Monday, December 29, 2008

Royal Enfield movie role all too brief

The movie The Curious Case of Benjamin Button kept me on the edge of my seat. It wasn't that suspense ran so high in this two-and-one-half-hour-long movie. It was just that I had read that a Royal Enfield motorcycle was included and I didn't want to miss it.

It's lucky I was on alert. The Royal Enfield appears very briefly, when the character played by Brad Pitt is supposed to be in India "finding himself." The word "Enfield" is clearly visible on the back of a dual seat as Pitt bends down to service the motorcycle. At least three other motorcycles appear in the film: an elderly Indian, a vintage Triumph and what might be a Honda step-through.

I may not be much of a film critic, but I think the film could have been improved by cutting back to one motorcycle. I also would have trimmed out all but one love interest (there are at least two) and I think one World War would have been sufficient, instead of both. In fact, I think The Curious Case of Benjamin Button would have made a better TV series; there was enough in it to fill two or three seasons of half-hour episodes.

I haven't seen the moment with the Royal Enfield pictured on the Internet yet, but I've included still pictures from the movie web site of the Indian and the Triumph.

Sunday, December 28, 2008

Oil filter oddity pressures felt washer

In my post "Ten Bad Things Other People Do to Your Bullet" item Number Eight was:

8. Oil filter parts re-installed in the wrong order. Yes, it does seem odd that the spring in the cap bears on a fiber washer, but that is the way it's supposed to work. Putting the metal washer between them instead of on the other side of the fiber washer means an oil leak for certain.
A friendly comment from "Anonymous" disputed my observation. "You're wrong about Number 8," this person wrote: "It's spring, washer, felt washer then cup washer."

I reassemble my oil filter with the spring bearing on the felt washer because that is the way I found it when I did my first oil change. It struck me as odd but, when I experimented by reversing the order so the spring pressure was on the metal washer, I got a leak. Why? Maybe the spring somehow distorts the way the metal washer compresses the felt, whereas the spring "digs in" to the felt when it is properly installed.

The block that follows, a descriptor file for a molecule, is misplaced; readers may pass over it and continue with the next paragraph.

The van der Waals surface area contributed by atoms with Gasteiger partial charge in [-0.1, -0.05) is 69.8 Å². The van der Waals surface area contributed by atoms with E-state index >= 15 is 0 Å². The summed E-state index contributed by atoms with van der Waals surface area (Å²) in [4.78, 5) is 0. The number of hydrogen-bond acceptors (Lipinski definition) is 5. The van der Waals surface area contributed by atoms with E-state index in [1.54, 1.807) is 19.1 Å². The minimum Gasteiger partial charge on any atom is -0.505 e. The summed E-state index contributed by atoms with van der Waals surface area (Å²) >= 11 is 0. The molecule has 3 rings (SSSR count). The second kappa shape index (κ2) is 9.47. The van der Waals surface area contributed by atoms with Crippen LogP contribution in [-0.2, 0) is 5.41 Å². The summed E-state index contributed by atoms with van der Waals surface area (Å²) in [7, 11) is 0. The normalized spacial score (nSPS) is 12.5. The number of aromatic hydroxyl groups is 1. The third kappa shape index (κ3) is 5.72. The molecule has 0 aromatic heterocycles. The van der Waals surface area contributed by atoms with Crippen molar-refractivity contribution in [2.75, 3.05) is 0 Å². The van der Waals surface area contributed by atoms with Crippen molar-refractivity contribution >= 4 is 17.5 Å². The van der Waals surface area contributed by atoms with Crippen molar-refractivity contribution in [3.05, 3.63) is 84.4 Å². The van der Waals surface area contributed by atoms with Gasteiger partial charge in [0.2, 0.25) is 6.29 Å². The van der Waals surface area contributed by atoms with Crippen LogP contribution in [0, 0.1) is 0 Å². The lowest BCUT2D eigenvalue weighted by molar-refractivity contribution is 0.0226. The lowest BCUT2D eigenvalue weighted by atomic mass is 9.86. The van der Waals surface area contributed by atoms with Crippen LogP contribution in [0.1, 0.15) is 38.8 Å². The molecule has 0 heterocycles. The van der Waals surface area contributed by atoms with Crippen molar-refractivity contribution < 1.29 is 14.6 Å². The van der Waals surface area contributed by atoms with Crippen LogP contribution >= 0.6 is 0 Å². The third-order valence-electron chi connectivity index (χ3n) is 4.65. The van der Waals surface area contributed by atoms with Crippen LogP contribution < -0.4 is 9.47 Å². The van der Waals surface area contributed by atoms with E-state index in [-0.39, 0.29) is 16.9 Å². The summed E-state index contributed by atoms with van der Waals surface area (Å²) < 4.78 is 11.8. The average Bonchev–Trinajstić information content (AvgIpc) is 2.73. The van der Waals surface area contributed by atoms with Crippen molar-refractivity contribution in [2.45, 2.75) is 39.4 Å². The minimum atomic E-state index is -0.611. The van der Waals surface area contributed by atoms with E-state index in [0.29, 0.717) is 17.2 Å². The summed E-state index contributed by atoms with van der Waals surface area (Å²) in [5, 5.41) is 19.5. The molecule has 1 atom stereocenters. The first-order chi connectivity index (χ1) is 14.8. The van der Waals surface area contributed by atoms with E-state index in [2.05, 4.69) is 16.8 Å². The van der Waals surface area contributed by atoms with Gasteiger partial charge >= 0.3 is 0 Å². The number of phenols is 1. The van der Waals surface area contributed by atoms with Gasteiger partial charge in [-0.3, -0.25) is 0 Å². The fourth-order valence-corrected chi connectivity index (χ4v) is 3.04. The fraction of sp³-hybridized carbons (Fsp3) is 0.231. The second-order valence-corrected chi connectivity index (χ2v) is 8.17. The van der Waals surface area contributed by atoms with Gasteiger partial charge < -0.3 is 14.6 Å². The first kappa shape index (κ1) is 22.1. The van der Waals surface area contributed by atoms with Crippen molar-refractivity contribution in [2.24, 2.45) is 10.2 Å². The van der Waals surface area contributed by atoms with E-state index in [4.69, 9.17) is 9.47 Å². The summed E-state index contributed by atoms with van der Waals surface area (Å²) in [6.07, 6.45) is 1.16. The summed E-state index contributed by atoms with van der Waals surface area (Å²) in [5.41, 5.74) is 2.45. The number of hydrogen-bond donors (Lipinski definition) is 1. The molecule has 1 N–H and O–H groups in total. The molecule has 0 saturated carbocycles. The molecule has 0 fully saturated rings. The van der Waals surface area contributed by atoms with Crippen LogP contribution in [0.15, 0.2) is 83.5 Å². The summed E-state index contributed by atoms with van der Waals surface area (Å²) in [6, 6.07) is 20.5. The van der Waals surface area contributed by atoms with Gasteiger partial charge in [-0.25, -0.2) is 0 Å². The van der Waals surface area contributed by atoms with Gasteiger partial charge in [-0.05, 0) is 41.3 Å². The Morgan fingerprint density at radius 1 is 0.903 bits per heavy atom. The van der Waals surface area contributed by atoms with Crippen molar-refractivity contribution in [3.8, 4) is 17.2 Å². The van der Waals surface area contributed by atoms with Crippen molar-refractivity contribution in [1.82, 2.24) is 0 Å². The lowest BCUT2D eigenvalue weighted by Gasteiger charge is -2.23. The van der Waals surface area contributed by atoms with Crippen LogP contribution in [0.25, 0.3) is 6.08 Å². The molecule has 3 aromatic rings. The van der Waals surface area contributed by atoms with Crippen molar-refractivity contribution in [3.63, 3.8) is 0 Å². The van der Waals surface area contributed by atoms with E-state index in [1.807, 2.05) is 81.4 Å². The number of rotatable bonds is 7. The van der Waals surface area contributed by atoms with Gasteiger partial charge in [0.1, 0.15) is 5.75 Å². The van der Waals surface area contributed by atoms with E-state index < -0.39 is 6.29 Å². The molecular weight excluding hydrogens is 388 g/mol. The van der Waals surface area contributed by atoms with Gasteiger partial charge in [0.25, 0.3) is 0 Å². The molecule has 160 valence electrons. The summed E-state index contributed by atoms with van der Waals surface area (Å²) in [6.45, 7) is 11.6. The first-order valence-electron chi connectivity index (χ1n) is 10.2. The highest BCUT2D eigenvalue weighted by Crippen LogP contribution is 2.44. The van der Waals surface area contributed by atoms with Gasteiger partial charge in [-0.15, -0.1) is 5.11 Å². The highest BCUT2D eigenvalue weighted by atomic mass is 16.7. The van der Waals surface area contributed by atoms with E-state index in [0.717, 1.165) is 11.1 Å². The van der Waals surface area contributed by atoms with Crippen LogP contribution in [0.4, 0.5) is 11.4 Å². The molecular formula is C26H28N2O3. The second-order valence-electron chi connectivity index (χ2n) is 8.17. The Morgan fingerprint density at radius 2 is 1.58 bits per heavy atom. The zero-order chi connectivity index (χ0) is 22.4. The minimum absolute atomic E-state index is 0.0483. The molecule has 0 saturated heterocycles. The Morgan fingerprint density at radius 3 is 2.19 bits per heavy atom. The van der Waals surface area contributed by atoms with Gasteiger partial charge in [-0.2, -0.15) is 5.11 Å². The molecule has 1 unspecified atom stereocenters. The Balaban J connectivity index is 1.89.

The owner's manual that came with my 1999 Bullet bears me out. Here is the illustration, on Page 39.

Saturday, December 27, 2008

Royal Enfield powers through Recession

India television is surprised and enthusiastic that sales of Royal Enfield motorcycles continue to increase despite the domestic downturn in two-wheeler sales and the "severe depression" in export markets.

Catch the happy tone (and charming accents) in this television news broadcast from Delhi. SCROLL DOWN TO SEE THE VIDEO. Reporter Sumantra Barooah of CNBC-TV18 tells it all:

"The brand positioning of Royal Enfield has helped it grow during the rough patch — though it’s a pretty intangible factor. The damp mood in the economy has not impacted the Bullet’s customers yet. Sales of the biking grand-daddy grew 20% year-on-year."

Friday, December 26, 2008

Royal Enfield factory tour 2008

Just in time for 2009, here's a video of how Royal Enfield built Bullet motorcycles way, way back in 2008! I posted an earlier, incomplete version of this earlier in 2008 but my video editing skills weren't up to much. Here's a much improved version. Thanks for the video editing tutorial from my daughter Anna.

Our videographer for this visit is Kevin Mahoney of Classic Motorworks, U.S. importer of the Royal Enfield motorcycle. If you listen closely at one point you can hear him saying "I'm going to put this on a CD and put it on my web site." Hopefully, he will, so it can reach a wider audience. There are some very decent shots here and you get a feeling for the attitude of the workers on the line.

"They never seem rushed," Anna commented as we viewed it. Seems to me, you'd want them to take time making your bike. Enjoy.

Thursday, December 25, 2008

Royal Enfield weakness: turn signals

One of the first things many Royal Enfield owners in the U.S. do is to remove the Department of Transportation approved turn signals. They are considered large, ugly and too "plaistiky." Classic Motorworks sells nicer replacements.

My dealer offered to sell me replacement turn signals when I picked up my Royal Enfield Bullet in 2001. At the time I was a bit unsure of my motorcycling ability, so I said "Let me knock these off first!"

It took seven years and 40,000 miles, but I have accomplished that "goal." Three of the four turn signals stalks have broken, the latest failing as I motored toward a meeting with other bikers. Nothing looks dumber than a turn signal swinging from its wires; I aborted the trip to the meeting and went home.